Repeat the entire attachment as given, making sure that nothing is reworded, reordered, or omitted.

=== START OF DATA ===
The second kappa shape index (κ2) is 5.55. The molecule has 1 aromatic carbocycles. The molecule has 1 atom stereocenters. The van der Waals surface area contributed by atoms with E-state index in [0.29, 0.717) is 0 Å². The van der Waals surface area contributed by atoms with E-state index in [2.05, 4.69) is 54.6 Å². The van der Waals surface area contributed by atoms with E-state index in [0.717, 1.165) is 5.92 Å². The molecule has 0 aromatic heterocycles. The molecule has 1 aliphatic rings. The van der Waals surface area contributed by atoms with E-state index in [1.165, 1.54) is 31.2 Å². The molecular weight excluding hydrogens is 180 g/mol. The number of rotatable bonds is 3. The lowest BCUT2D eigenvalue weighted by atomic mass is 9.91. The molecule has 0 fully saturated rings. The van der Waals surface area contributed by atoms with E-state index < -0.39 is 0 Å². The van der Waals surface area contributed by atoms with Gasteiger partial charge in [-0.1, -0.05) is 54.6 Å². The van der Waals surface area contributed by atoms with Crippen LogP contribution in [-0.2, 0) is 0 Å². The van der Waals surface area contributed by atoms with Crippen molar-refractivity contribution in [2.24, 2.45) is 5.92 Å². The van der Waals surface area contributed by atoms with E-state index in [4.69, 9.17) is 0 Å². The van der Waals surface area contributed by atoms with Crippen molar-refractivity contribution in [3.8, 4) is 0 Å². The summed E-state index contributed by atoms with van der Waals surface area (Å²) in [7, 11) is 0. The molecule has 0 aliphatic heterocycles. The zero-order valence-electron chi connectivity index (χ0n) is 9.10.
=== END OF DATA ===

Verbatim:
The second kappa shape index (κ2) is 5.55. The molecule has 1 aromatic carbocycles. The molecule has 1 atom stereocenters. The van der Waals surface area contributed by atoms with E-state index in [0.29, 0.717) is 0 Å². The van der Waals surface area contributed by atoms with E-state index in [2.05, 4.69) is 54.6 Å². The van der Waals surface area contributed by atoms with E-state index in [0.717, 1.165) is 5.92 Å². The molecule has 0 aromatic heterocycles. The molecule has 1 aliphatic rings. The van der Waals surface area contributed by atoms with E-state index in [1.165, 1.54) is 31.2 Å². The molecular weight excluding hydrogens is 180 g/mol. The number of rotatable bonds is 3. The lowest BCUT2D eigenvalue weighted by atomic mass is 9.91. The molecule has 0 fully saturated rings. The van der Waals surface area contributed by atoms with E-state index < -0.39 is 0 Å². The van der Waals surface area contributed by atoms with Gasteiger partial charge in [-0.1, -0.05) is 54.6 Å². The van der Waals surface area contributed by atoms with Crippen LogP contribution in [-0.2, 0) is 0 Å². The van der Waals surface area contributed by atoms with Crippen molar-refractivity contribution in [2.24, 2.45) is 5.92 Å². The van der Waals surface area contributed by atoms with E-state index in [4.69, 9.17) is 0 Å². The van der Waals surface area contributed by atoms with Crippen molar-refractivity contribution in [3.8, 4) is 0 Å². The summed E-state index contributed by atoms with van der Waals surface area (Å²) in [7, 11) is 0. The molecule has 0 aliphatic heterocycles. The zero-order valence-electron chi connectivity index (χ0n) is 9.10.